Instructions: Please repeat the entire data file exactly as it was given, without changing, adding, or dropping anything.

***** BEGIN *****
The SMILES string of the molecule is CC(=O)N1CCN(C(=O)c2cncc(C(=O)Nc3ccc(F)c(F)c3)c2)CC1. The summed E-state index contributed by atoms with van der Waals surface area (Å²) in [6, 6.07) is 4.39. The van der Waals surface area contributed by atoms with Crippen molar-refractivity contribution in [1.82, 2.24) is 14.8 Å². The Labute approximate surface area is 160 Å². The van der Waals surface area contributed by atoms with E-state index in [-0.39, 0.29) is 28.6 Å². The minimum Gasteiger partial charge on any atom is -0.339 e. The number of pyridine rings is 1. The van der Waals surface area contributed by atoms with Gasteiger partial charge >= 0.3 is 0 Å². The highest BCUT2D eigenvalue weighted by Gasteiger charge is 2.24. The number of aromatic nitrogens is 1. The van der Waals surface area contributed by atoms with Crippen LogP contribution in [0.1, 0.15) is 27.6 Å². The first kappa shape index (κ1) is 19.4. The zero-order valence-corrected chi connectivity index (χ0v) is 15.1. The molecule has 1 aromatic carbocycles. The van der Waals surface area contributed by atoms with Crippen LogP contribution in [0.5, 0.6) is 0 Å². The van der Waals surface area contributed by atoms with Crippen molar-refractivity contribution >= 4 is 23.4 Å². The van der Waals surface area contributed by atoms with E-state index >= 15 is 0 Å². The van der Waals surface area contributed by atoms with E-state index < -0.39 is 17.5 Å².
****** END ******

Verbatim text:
The SMILES string of the molecule is CC(=O)N1CCN(C(=O)c2cncc(C(=O)Nc3ccc(F)c(F)c3)c2)CC1. The summed E-state index contributed by atoms with van der Waals surface area (Å²) in [6, 6.07) is 4.39. The van der Waals surface area contributed by atoms with Crippen molar-refractivity contribution in [1.82, 2.24) is 14.8 Å². The Labute approximate surface area is 160 Å². The van der Waals surface area contributed by atoms with E-state index in [-0.39, 0.29) is 28.6 Å². The minimum Gasteiger partial charge on any atom is -0.339 e. The number of pyridine rings is 1. The van der Waals surface area contributed by atoms with Gasteiger partial charge >= 0.3 is 0 Å². The highest BCUT2D eigenvalue weighted by Gasteiger charge is 2.24. The number of aromatic nitrogens is 1. The van der Waals surface area contributed by atoms with Crippen LogP contribution in [0.1, 0.15) is 27.6 Å². The first kappa shape index (κ1) is 19.4. The zero-order valence-corrected chi connectivity index (χ0v) is 15.1. The molecule has 1 aromatic carbocycles. The van der Waals surface area contributed by atoms with Crippen LogP contribution in [0.5, 0.6) is 0 Å². The van der Waals surface area contributed by atoms with Crippen molar-refractivity contribution >= 4 is 23.4 Å². The van der Waals surface area contributed by atoms with E-state index >= 15 is 0 Å². The van der Waals surface area contributed by atoms with E-state index < -0.39 is 17.5 Å².